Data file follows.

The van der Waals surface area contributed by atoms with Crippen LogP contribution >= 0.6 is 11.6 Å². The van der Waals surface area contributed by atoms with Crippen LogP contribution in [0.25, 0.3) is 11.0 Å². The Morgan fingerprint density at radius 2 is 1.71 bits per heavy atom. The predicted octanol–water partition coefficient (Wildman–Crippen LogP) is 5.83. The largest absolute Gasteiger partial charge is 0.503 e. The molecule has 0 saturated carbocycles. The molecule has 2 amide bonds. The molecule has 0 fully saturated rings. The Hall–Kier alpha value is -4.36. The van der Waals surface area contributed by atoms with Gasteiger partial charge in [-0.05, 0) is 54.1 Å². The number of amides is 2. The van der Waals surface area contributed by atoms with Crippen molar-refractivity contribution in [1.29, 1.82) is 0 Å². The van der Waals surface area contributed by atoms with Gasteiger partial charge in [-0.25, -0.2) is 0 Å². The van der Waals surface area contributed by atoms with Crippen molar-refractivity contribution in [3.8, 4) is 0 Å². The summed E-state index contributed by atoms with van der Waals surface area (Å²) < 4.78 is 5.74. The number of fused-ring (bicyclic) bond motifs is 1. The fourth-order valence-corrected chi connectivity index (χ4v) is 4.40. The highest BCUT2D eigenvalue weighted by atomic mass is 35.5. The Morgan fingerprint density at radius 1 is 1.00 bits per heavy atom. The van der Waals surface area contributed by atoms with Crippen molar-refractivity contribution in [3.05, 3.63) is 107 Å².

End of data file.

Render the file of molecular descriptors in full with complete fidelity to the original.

The van der Waals surface area contributed by atoms with Crippen LogP contribution >= 0.6 is 11.6 Å². The van der Waals surface area contributed by atoms with Crippen LogP contribution in [0.25, 0.3) is 11.0 Å². The Morgan fingerprint density at radius 2 is 1.71 bits per heavy atom. The predicted octanol–water partition coefficient (Wildman–Crippen LogP) is 5.83. The largest absolute Gasteiger partial charge is 0.503 e. The molecule has 0 saturated carbocycles. The molecule has 2 amide bonds. The molecule has 0 fully saturated rings. The Hall–Kier alpha value is -4.36. The van der Waals surface area contributed by atoms with Gasteiger partial charge in [-0.05, 0) is 54.1 Å². The number of amides is 2. The van der Waals surface area contributed by atoms with Crippen molar-refractivity contribution in [1.29, 1.82) is 0 Å². The van der Waals surface area contributed by atoms with Gasteiger partial charge in [-0.25, -0.2) is 0 Å². The van der Waals surface area contributed by atoms with Crippen molar-refractivity contribution in [3.8, 4) is 0 Å². The summed E-state index contributed by atoms with van der Waals surface area (Å²) < 4.78 is 5.74. The number of fused-ring (bicyclic) bond motifs is 1. The fourth-order valence-corrected chi connectivity index (χ4v) is 4.40. The highest BCUT2D eigenvalue weighted by atomic mass is 35.5. The Morgan fingerprint density at radius 1 is 1.00 bits per heavy atom. The van der Waals surface area contributed by atoms with Crippen molar-refractivity contribution in [3.05, 3.63) is 107 Å².